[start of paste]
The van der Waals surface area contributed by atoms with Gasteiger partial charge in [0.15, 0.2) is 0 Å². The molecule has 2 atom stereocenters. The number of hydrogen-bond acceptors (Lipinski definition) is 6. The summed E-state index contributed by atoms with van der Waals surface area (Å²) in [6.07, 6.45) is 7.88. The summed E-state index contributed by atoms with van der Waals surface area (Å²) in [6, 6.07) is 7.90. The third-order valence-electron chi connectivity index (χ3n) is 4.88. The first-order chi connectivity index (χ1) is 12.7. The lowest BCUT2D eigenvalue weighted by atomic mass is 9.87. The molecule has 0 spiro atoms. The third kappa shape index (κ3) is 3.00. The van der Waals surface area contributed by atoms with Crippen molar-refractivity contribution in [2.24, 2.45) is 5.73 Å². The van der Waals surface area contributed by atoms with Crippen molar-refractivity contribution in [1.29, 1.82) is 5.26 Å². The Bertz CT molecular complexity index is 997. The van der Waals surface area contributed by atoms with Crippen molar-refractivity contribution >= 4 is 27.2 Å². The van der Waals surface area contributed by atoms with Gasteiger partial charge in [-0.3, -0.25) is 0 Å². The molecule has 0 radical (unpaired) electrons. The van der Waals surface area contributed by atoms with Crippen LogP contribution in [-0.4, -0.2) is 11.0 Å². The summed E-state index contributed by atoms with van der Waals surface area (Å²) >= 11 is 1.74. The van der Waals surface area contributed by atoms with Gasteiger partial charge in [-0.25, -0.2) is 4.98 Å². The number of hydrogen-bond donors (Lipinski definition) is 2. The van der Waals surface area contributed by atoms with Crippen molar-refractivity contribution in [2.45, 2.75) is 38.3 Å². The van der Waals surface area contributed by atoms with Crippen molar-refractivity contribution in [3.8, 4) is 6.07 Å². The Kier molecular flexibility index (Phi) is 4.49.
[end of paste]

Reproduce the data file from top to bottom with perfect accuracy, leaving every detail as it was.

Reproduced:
The van der Waals surface area contributed by atoms with Gasteiger partial charge in [0.15, 0.2) is 0 Å². The molecule has 2 atom stereocenters. The number of hydrogen-bond acceptors (Lipinski definition) is 6. The summed E-state index contributed by atoms with van der Waals surface area (Å²) in [6.07, 6.45) is 7.88. The summed E-state index contributed by atoms with van der Waals surface area (Å²) in [6, 6.07) is 7.90. The third-order valence-electron chi connectivity index (χ3n) is 4.88. The first-order chi connectivity index (χ1) is 12.7. The lowest BCUT2D eigenvalue weighted by atomic mass is 9.87. The molecule has 0 spiro atoms. The third kappa shape index (κ3) is 3.00. The van der Waals surface area contributed by atoms with Crippen molar-refractivity contribution in [2.24, 2.45) is 5.73 Å². The van der Waals surface area contributed by atoms with Crippen molar-refractivity contribution in [1.29, 1.82) is 5.26 Å². The Bertz CT molecular complexity index is 997. The van der Waals surface area contributed by atoms with Crippen molar-refractivity contribution >= 4 is 27.2 Å². The van der Waals surface area contributed by atoms with Gasteiger partial charge in [-0.3, -0.25) is 0 Å². The molecule has 0 radical (unpaired) electrons. The van der Waals surface area contributed by atoms with Crippen LogP contribution in [-0.4, -0.2) is 11.0 Å². The summed E-state index contributed by atoms with van der Waals surface area (Å²) >= 11 is 1.74. The van der Waals surface area contributed by atoms with Gasteiger partial charge in [-0.25, -0.2) is 4.98 Å². The number of hydrogen-bond donors (Lipinski definition) is 2. The van der Waals surface area contributed by atoms with Crippen molar-refractivity contribution in [2.45, 2.75) is 38.3 Å². The van der Waals surface area contributed by atoms with Crippen molar-refractivity contribution in [3.8, 4) is 6.07 Å². The Kier molecular flexibility index (Phi) is 4.49.